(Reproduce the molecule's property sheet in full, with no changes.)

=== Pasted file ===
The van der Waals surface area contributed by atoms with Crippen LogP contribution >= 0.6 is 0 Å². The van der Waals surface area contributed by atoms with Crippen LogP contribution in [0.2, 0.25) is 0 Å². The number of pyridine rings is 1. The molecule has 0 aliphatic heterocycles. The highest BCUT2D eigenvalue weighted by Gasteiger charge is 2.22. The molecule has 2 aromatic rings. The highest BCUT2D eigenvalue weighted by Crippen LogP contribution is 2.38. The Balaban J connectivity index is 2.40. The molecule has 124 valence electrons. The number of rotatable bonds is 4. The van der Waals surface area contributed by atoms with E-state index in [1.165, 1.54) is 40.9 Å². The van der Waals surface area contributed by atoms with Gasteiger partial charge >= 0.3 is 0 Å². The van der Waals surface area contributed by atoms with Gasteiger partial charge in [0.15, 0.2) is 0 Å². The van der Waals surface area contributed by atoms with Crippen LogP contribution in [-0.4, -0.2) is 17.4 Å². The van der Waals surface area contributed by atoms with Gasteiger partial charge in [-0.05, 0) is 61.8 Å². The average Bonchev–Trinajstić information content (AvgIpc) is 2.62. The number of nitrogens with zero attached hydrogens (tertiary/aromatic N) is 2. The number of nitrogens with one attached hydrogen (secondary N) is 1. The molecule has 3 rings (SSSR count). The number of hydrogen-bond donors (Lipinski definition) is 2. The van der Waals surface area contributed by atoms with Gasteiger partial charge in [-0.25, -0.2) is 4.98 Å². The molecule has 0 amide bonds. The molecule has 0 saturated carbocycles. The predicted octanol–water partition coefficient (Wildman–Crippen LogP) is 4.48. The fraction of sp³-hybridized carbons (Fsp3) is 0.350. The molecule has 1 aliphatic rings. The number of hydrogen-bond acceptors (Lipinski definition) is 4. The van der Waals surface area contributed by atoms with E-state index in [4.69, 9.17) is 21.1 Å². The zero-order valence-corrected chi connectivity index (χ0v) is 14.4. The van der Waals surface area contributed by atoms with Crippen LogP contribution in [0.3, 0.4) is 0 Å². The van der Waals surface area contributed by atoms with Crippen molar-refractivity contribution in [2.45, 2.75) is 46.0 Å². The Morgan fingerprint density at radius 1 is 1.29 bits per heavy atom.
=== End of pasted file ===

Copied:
The van der Waals surface area contributed by atoms with Crippen LogP contribution >= 0.6 is 0 Å². The van der Waals surface area contributed by atoms with Crippen LogP contribution in [0.2, 0.25) is 0 Å². The number of pyridine rings is 1. The molecule has 0 aliphatic heterocycles. The highest BCUT2D eigenvalue weighted by Gasteiger charge is 2.22. The molecule has 2 aromatic rings. The highest BCUT2D eigenvalue weighted by Crippen LogP contribution is 2.38. The Balaban J connectivity index is 2.40. The molecule has 124 valence electrons. The number of rotatable bonds is 4. The van der Waals surface area contributed by atoms with E-state index in [1.165, 1.54) is 40.9 Å². The van der Waals surface area contributed by atoms with Gasteiger partial charge >= 0.3 is 0 Å². The van der Waals surface area contributed by atoms with Gasteiger partial charge in [0.15, 0.2) is 0 Å². The van der Waals surface area contributed by atoms with Crippen LogP contribution in [-0.4, -0.2) is 17.4 Å². The van der Waals surface area contributed by atoms with Gasteiger partial charge in [-0.05, 0) is 61.8 Å². The average Bonchev–Trinajstić information content (AvgIpc) is 2.62. The number of nitrogens with zero attached hydrogens (tertiary/aromatic N) is 2. The number of nitrogens with one attached hydrogen (secondary N) is 1. The molecule has 3 rings (SSSR count). The number of hydrogen-bond donors (Lipinski definition) is 2. The van der Waals surface area contributed by atoms with Gasteiger partial charge in [-0.25, -0.2) is 4.98 Å². The molecule has 0 amide bonds. The molecule has 0 saturated carbocycles. The predicted octanol–water partition coefficient (Wildman–Crippen LogP) is 4.48. The fraction of sp³-hybridized carbons (Fsp3) is 0.350. The molecule has 1 aliphatic rings. The number of hydrogen-bond acceptors (Lipinski definition) is 4. The van der Waals surface area contributed by atoms with E-state index in [4.69, 9.17) is 21.1 Å². The zero-order valence-corrected chi connectivity index (χ0v) is 14.4. The van der Waals surface area contributed by atoms with Crippen LogP contribution in [0.3, 0.4) is 0 Å². The van der Waals surface area contributed by atoms with Crippen molar-refractivity contribution in [2.45, 2.75) is 46.0 Å². The Morgan fingerprint density at radius 1 is 1.29 bits per heavy atom.